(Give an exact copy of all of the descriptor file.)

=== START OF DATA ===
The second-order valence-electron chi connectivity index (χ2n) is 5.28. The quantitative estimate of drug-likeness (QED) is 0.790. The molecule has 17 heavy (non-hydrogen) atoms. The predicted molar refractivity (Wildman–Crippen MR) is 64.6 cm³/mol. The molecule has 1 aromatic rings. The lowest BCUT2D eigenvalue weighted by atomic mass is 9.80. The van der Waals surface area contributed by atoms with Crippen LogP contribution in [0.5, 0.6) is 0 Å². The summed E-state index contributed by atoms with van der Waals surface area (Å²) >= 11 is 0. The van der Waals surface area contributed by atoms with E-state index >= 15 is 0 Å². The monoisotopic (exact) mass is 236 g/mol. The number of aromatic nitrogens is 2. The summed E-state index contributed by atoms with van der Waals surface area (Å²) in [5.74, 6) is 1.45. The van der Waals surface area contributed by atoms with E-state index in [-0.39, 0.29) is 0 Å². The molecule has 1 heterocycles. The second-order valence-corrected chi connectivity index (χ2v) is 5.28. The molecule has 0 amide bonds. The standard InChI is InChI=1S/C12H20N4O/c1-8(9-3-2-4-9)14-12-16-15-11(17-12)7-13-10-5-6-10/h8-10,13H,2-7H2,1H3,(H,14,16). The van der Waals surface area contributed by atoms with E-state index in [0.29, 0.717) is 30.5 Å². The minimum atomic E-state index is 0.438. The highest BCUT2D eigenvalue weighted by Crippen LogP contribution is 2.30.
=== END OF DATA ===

The second-order valence-electron chi connectivity index (χ2n) is 5.28. The quantitative estimate of drug-likeness (QED) is 0.790. The molecule has 17 heavy (non-hydrogen) atoms. The predicted molar refractivity (Wildman–Crippen MR) is 64.6 cm³/mol. The molecule has 1 aromatic rings. The lowest BCUT2D eigenvalue weighted by atomic mass is 9.80. The van der Waals surface area contributed by atoms with Crippen LogP contribution in [0.5, 0.6) is 0 Å². The summed E-state index contributed by atoms with van der Waals surface area (Å²) >= 11 is 0. The van der Waals surface area contributed by atoms with E-state index >= 15 is 0 Å². The monoisotopic (exact) mass is 236 g/mol. The number of aromatic nitrogens is 2. The summed E-state index contributed by atoms with van der Waals surface area (Å²) in [5.74, 6) is 1.45. The van der Waals surface area contributed by atoms with E-state index in [-0.39, 0.29) is 0 Å². The molecule has 1 heterocycles. The second-order valence-corrected chi connectivity index (χ2v) is 5.28. The molecule has 0 amide bonds. The standard InChI is InChI=1S/C12H20N4O/c1-8(9-3-2-4-9)14-12-16-15-11(17-12)7-13-10-5-6-10/h8-10,13H,2-7H2,1H3,(H,14,16). The van der Waals surface area contributed by atoms with E-state index in [0.29, 0.717) is 30.5 Å². The minimum atomic E-state index is 0.438. The highest BCUT2D eigenvalue weighted by Crippen LogP contribution is 2.30.